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My summer reading is progressing deliciously. I continue to savor the wonderful Pride and Prejudice, days after the final words were spoken to me by the lovely Rosamund Pike.

I loved that book not just because the audio version was wonderful, but the book itself was amazing. I knew the story from various resources, but each different performance could nowhere nearly match the magic of the original. I suspect I shall re-read this classic more than once in the coming years.

Additionally, I think I found another Desert Island Book.

But Darcy Love aside (and I mean Elizabeth), I am enjoying the summer. I stay up much later than I should and choose books based on my whim.

To date, I have finished the following:
RuinedThe Burning PageSpeaking from Among the BonesThe Inexplicable Logic of My LifeBig Little LiesAnna KareninaThe Lies that BindMy Best EverythingForgotten BonesThe Handmaid's TalePride and Prejudice

I am currently reading:
Star Wars: Jedi AcademyThe MiniaturistThe Clockwork ScarabTh…

Listening to the Classics: How They Were Intended?

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What if we are meant to listen to classic novels?

I asked myself that as Rosamund Pike thrilled me this evening with her reading of Pride and Prejudice, a well-known romance novel with a timeless plot and enjoyable characters. (My personal favorite re-telling is set in India with a cast that included the former Miss World. And elephants. And hijra.) 

As I listened to the actress who played Jane in a Hollywood version reading (and appreciate the stuffy and breathy Mr. Collins all the more because of her), I realized the cadence and presentation of the language easily lent itself to audio enjoyment. (Thanks, Audible!)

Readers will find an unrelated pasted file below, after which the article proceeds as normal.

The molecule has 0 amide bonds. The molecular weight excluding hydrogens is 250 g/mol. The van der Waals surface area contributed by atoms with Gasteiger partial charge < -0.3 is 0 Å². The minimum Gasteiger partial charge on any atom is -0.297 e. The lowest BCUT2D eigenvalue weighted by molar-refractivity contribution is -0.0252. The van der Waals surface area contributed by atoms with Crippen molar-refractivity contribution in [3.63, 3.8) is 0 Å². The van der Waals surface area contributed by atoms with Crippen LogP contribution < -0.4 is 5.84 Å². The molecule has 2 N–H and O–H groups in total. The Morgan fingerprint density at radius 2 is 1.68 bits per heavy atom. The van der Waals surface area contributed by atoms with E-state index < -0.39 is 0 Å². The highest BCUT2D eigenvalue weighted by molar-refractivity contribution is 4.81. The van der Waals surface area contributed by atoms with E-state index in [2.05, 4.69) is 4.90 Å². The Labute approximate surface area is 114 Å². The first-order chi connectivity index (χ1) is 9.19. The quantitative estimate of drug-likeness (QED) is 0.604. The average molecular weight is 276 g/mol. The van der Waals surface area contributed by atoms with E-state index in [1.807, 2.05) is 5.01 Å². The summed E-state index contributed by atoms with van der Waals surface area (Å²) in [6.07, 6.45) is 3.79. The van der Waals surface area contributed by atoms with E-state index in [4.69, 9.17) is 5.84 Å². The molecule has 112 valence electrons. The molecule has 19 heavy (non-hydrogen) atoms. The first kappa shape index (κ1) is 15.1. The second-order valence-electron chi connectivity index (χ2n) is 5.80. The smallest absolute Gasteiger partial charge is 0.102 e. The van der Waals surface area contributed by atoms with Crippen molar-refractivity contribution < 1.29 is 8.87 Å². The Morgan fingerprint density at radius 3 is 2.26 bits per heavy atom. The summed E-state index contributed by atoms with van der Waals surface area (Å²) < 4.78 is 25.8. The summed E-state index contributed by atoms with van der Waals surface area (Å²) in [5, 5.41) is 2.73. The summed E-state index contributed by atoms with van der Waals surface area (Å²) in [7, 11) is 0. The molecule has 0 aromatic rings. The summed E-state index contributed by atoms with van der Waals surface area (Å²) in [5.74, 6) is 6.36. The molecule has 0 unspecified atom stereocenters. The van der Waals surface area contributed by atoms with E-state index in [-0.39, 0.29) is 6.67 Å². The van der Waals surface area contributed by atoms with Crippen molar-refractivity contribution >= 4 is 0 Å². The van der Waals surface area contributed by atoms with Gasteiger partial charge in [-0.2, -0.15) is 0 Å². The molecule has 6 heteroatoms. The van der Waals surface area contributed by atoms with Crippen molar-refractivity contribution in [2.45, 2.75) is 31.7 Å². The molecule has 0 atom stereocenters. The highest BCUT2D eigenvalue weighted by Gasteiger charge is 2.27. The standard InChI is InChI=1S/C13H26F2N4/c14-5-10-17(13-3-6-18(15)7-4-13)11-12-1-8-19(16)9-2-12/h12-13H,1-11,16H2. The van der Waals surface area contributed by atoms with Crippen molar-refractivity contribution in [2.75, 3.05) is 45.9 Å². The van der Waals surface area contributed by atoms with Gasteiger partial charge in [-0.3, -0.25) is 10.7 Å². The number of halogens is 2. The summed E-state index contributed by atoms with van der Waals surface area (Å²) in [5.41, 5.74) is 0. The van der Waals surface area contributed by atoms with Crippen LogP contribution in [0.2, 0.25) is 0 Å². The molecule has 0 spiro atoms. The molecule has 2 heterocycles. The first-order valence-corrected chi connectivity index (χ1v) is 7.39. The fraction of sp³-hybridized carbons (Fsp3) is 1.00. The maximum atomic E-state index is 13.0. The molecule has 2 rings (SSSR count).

I also thoroughly enjoyed Juliet Stevenson reading Sense and Sensibility last year — so much so that I purchased the book to enjoy again. 

I have listened to Anna Karenina being read by Maggie Gyllenhaal (but only snippets so far), and was transfixed by the throaty tones of the reader and her obvious affection for the work.

David finished The Picture of Dorian Gray with the ass…

Summer Reading: How is it Coming Along?

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Summer is in full swing now, and so is summer reading. 

Well, it can be. 

It should be. (I mean, it's summer!)

So, how is your summer reading coming along?

My summer reading is ebbing and flowing. When we last met this intrepid reader, I was experiencing a surprising level of book ennui. I could not find my groove. I looked, I skimmed, and yet nothing launched me into the book frenzy I sought.

I have completed eight books in seven weeks. Not bad, but I have done better.

What am I reading now?


The Handmaid's Tale by Margaret Atwood. I read it when it was first released 31 years ago, and it chills me as much — if not more — now than then. This time, I am listening to Claire Danes read it to me, and I am enjoying her narration. When I read the book without her, I still hear her in my head. (Thanks, Claire!)The Case Against Sugar by Gary Taubes. He makes his case, relentlessly. It's an interesting book, but I think he's trying to trim a bonsai with a power saw. It may be me, but …

Library Loot: Bones, Bookbinding, and a Mystery

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When it comes to Library Loot, I'm a slacker.

Upon reviewing the last few Library Loot articles, I discovered I did not read those books in their entirety. If anything, my eyes are too big for my bookshelf.

At any rate, I persist. And who knows: I may read at least one book from this recent looting!

First of all, book displays were meant for me to loot. I don't care who the intended audience is, when I'm intrigued, I take a book. The slim volume of Forgotten Bones will be an introduction into slave burial sites — this one in New York. Our past is never very far behind us, and this is an excellent reminder.

I also can't wait to delve into the Roanoke settlers mystery — I read about this new book, and about a recent finding announced in the Smithsonian, which makes me very excited.

David is a fan of comics, and I thought he'd like to learn more about comic books.

Finally, I needed to visit Brooklyn Wainwright again. This will be the third try at reading the third book in h…

Discovering a Wonder-Full New-to-Me Bookstore

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I have tried to expand my resources for books. I am a sucker for used books, but it's not always easy to find a reliable, interesting, and affordable used bookstore in the real world.

Oh, we always have the online behemoth, and a few other Web favorites, but sometimes you just need a room full of books you haven't yet purchased or borrowed.